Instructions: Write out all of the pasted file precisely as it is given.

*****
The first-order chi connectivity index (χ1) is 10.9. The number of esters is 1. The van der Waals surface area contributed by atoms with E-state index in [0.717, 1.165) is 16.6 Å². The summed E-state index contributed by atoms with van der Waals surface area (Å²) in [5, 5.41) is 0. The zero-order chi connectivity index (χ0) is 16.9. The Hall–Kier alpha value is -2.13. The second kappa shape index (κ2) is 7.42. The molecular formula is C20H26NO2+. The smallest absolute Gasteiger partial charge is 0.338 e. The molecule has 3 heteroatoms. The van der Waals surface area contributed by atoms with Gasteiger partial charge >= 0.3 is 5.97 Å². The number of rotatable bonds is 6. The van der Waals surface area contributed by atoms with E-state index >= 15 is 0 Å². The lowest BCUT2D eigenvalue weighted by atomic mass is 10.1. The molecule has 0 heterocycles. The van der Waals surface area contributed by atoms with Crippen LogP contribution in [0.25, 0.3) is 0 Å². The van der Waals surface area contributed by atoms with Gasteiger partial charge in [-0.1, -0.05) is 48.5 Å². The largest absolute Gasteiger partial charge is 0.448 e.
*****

The first-order chi connectivity index (χ1) is 10.9. The number of esters is 1. The van der Waals surface area contributed by atoms with E-state index in [0.717, 1.165) is 16.6 Å². The summed E-state index contributed by atoms with van der Waals surface area (Å²) in [5, 5.41) is 0. The zero-order chi connectivity index (χ0) is 16.9. The Hall–Kier alpha value is -2.13. The second kappa shape index (κ2) is 7.42. The molecular formula is C20H26NO2+. The smallest absolute Gasteiger partial charge is 0.338 e. The molecule has 3 heteroatoms. The van der Waals surface area contributed by atoms with Gasteiger partial charge >= 0.3 is 5.97 Å². The number of rotatable bonds is 6. The van der Waals surface area contributed by atoms with E-state index >= 15 is 0 Å². The lowest BCUT2D eigenvalue weighted by atomic mass is 10.1. The molecule has 0 heterocycles. The van der Waals surface area contributed by atoms with Crippen LogP contribution in [0.25, 0.3) is 0 Å². The van der Waals surface area contributed by atoms with Gasteiger partial charge in [-0.1, -0.05) is 48.5 Å². The largest absolute Gasteiger partial charge is 0.448 e.